This led to a discussion of the importance of incorporating Brutus back into the family. The more time he spent alone in the yard, the more his behavior deteriorated. While he was out there, he received no education about living with humans. He was merely a dog living in the yard. He made up his own rules and was apparently quite adamant about enforcing them.

By bringing him back into the family, with rules and guidelines, he could be more easily taught and learn how to be the omega member of the family, rather than the alpha! Of course, I was not suggesting they just open the door and let him in the house. They would have to decide in what rooms he would be allowed, where he would sleep, what barriers they could use and what rules they wanted to enforce.

From now on, the rule was simply that anything Brutus wanted was to be regarded as a reward. He was to say PLEASE and THANK YOU by doing what he was told in order to obtain the reward! If he did it, he got what he wanted. If he didn’t do it, he was denied what he wanted.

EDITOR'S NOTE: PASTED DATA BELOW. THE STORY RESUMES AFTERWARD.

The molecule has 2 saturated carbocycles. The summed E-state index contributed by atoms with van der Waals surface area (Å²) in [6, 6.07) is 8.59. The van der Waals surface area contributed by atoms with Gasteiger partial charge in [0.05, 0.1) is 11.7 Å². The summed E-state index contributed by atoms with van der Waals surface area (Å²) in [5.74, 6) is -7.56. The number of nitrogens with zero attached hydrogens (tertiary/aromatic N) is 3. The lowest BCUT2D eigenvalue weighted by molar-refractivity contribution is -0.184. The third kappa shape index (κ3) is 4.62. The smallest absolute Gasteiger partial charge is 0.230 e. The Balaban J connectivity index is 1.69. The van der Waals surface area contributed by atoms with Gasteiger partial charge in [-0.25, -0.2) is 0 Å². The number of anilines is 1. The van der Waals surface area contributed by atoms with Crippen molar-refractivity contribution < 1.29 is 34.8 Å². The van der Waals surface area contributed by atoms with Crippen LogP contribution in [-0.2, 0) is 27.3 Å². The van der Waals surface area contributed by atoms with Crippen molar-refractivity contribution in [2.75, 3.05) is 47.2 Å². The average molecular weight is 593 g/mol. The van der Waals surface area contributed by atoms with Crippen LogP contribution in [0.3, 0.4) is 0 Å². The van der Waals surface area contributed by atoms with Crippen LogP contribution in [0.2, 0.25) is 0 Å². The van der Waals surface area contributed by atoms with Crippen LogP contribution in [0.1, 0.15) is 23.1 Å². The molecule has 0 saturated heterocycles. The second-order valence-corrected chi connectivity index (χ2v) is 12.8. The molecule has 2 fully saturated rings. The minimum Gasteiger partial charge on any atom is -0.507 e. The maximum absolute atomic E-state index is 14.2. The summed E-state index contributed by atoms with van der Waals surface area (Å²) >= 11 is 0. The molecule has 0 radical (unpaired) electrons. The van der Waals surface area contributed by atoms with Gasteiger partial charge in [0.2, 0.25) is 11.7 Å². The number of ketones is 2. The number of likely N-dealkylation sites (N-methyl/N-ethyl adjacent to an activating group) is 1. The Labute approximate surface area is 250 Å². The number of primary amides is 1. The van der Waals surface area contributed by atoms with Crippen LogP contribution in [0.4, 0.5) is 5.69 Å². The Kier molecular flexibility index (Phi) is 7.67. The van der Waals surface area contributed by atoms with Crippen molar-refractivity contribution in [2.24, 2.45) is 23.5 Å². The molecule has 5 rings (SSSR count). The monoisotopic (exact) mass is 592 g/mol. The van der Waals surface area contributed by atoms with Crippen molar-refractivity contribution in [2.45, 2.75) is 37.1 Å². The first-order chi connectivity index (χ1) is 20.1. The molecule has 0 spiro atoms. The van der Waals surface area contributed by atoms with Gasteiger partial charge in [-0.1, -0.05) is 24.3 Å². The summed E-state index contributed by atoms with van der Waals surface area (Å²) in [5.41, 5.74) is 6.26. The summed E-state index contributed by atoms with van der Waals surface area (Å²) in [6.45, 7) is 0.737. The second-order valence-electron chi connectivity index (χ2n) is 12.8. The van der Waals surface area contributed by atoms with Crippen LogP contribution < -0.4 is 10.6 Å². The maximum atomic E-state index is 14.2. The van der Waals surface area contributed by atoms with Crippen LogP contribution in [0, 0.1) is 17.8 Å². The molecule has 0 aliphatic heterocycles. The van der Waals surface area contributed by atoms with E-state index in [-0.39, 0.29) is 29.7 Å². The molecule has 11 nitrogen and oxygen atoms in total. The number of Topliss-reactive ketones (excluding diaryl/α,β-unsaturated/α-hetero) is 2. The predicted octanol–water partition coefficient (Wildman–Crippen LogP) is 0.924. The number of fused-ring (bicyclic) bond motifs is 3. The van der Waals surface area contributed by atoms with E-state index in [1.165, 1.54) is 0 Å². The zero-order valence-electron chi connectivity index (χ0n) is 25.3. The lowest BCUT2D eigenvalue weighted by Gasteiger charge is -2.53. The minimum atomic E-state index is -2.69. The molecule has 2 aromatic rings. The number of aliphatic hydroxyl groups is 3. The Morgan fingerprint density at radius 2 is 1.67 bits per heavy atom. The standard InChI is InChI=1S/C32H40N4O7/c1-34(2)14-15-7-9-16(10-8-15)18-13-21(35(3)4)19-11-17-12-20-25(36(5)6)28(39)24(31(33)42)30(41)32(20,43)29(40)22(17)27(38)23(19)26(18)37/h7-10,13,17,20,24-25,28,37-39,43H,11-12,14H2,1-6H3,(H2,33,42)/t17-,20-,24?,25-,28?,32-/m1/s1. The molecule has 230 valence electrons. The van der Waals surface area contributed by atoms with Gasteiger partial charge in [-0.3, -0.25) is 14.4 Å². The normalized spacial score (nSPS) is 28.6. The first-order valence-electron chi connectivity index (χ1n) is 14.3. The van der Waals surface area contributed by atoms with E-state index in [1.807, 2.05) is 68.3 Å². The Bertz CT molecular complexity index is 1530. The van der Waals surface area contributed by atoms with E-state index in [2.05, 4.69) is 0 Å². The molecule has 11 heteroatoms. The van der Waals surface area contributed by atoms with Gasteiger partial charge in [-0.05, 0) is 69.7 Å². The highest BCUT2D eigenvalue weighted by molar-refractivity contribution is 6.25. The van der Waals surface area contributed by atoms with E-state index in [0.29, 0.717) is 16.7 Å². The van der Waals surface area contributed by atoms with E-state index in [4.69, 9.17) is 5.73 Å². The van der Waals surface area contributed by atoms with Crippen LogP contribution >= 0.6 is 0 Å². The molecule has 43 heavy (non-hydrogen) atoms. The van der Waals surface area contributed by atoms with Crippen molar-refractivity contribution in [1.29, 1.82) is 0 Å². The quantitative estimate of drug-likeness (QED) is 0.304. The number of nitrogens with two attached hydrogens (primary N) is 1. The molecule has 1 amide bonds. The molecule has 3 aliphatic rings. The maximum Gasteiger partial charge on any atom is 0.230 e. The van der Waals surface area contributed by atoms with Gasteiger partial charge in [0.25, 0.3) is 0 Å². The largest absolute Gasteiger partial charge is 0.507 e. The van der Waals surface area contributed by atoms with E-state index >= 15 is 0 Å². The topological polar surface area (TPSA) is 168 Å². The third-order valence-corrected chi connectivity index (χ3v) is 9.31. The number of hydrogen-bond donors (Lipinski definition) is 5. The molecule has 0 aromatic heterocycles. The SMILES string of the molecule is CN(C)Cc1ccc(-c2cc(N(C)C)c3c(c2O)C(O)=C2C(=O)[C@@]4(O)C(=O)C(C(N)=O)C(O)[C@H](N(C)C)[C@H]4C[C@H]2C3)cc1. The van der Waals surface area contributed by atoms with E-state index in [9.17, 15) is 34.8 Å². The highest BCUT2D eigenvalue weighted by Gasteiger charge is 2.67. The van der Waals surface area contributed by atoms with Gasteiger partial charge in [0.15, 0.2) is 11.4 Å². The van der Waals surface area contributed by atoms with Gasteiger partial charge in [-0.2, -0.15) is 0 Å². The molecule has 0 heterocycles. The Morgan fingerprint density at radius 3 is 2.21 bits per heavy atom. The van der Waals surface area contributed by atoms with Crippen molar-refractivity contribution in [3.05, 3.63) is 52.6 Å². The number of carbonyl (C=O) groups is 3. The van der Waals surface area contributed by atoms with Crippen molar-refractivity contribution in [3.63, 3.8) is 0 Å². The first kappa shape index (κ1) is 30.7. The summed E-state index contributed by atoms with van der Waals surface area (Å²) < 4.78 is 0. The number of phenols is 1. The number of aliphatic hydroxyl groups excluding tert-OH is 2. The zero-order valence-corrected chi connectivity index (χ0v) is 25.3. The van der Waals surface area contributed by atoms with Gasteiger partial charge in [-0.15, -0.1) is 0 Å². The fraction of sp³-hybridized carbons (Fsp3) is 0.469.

To accomplish this, a “no free lunch” program was to be instituted. This meant that from now on, Brutus would have to do something to earn what he wanted. If he wanted to be petted, he must first be told to SIT or DOWN or whatever. If he complied, then he would be petted. If he did not comply, there was to be no petting. The same was to be done at feeding times, when giving cookies, when letting him outside or inside, when playing with him, etc. Brutus would soon learn that if he did as he was told, then he could have whatever he wanted! This would give him a reason to listen and go along with what he was told.

The Heart of the Aggression Problem

The next subject was what kind of training Brutus had received. It was in this phase of the consultation that I finally uncovered the cause of his aggression.